Every day we wake up, drink a cup of coffee, and get ready for work. Following are a handful of stories from around the tech world condensed to fit into one single cup of coffee. These are the things you need to know before you step foot out of your door (or in front of a webcam) and into the real world this morning.
So sit back, grab a cup, and start your morning off right with a few “Quick Bytes” from Innovation & Tech Today.
Uber was hacked Thursday, affecting internal tools and potentially compromising user data.
The attacker, who identified himself as an 18-year-old male, bragged about the simplicity of breaching the ride-hailing giant’s security systems in a Slack post. The post also listed a number of Uber databases and cloud services that the hacker claimed to have breached.
The hack, which seems to have allowed extensive access to internal systems, is still being investigated.
Uber stated it is responding to the “cybersecurity incident” and has contacted law enforcement. As of Monday, Uber has made no further comments as to the status of sensitive user data.
The cybersecurity bug is making the rounds in the major tech sphere, and Twitter is not immune.
Twitter whistleblower Peiter “Mudge” Zatko alleged in a Senate hearing last week that Twitter had serious, undisclosed security and privacy vulnerabilities that have put users and national security at risk.
However, Zatko shifted the blame, at least in part, to the regulatory body tasked with overseeing social media companies.
Critics believe the Federal Trade Commission (FTC), is under-resourced and ill-equipped to take on multi-billion dollar tech giants.
During the hearing, Zatko described how Twitter — which had committed to protecting user data and maintaining a strong information security program under its FTC consent order — allegedly did not take US regulators seriously and actively misled them.
The eye-opening remarks from Zatko may be the catalyst for major changes in the regulatory body.
After making its way around the internet last week, video game publisher Rockstar Games has confirmed a Grand Theft Auto VI leak is authentic.
In a tweet, Rockstar stated a hacker stole confidential information including early game development footage.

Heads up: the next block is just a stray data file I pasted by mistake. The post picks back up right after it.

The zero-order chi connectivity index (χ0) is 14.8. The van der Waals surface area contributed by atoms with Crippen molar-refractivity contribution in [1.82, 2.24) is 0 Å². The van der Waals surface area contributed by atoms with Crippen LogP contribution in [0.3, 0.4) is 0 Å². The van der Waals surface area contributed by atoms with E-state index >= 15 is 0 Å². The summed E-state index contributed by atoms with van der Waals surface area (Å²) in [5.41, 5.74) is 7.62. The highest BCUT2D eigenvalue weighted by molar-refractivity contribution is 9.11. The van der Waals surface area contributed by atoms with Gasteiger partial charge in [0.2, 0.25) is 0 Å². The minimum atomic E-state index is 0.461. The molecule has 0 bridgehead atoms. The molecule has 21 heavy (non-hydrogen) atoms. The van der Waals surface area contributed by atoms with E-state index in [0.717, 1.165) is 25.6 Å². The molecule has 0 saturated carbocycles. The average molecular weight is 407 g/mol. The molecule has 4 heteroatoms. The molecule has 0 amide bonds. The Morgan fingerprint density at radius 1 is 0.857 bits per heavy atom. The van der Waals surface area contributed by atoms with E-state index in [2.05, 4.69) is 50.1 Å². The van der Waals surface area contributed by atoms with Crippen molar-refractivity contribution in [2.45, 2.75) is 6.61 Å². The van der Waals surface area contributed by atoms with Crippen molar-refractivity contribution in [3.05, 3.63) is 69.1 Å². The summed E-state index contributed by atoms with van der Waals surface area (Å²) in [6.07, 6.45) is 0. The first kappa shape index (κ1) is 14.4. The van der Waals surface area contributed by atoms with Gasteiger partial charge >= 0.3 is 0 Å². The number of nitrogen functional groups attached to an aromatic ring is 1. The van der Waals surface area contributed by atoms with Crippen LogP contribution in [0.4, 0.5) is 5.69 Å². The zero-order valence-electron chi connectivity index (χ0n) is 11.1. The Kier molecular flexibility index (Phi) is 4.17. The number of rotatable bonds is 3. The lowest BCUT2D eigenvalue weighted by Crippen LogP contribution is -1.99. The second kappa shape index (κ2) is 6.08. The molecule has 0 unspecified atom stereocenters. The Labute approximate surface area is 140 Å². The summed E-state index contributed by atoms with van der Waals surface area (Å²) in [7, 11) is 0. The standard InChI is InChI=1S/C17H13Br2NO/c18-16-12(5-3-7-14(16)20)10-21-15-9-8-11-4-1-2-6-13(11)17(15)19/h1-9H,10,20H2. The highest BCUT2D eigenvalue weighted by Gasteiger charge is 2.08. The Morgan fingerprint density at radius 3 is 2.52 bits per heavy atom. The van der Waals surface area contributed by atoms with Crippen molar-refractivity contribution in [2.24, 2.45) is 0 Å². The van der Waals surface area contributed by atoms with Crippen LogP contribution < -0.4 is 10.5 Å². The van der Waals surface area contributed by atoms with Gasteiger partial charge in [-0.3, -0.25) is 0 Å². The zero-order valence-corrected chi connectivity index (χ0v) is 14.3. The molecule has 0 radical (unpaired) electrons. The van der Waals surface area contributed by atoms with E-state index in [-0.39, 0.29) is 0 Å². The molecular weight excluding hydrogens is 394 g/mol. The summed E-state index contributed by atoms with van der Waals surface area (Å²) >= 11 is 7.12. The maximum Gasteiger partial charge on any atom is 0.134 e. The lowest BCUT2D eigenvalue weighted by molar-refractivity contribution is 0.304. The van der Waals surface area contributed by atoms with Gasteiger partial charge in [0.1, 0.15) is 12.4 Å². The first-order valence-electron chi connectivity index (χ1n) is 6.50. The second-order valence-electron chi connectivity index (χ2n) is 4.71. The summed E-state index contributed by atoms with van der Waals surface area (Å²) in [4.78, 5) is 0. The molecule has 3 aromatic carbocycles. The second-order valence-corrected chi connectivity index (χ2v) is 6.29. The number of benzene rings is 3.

The hacker also leaked information on Bully 2 plans. Code for multiple GTA titles may also have been included. The hacker’s original Telegram channel has disappeared.
The statement continued to say online content would not be affected and plans for the sixth installment of the popular game series will continue as planned.
After over two years of the U.S. and the world fighting COVID, President Biden said the pandemic is finally over in a 60 Minutes interview Sunday.
As of September 2022, there have been about 612 million cases of coronavirus. The number of new daily cases peaked in January for many countries, including the U.S. (806,987), France (366,554) and India (311,982), according to Our World in Data, an international organization of scientists.
That number is likely even higher due to non-reported cases.
Now, with cases declining all over the world and many restrictions lifted, Biden feels confident in declaring the latest worldwide epidemic has reached its end.
However, the timing of his statement may be politically ill-considered. His remarks came as Biden’s own administration seeks an additional $22.4 billion from Congress to keep funding the fight against COVID, and as the United States continues to see hundreds of related deaths every day.
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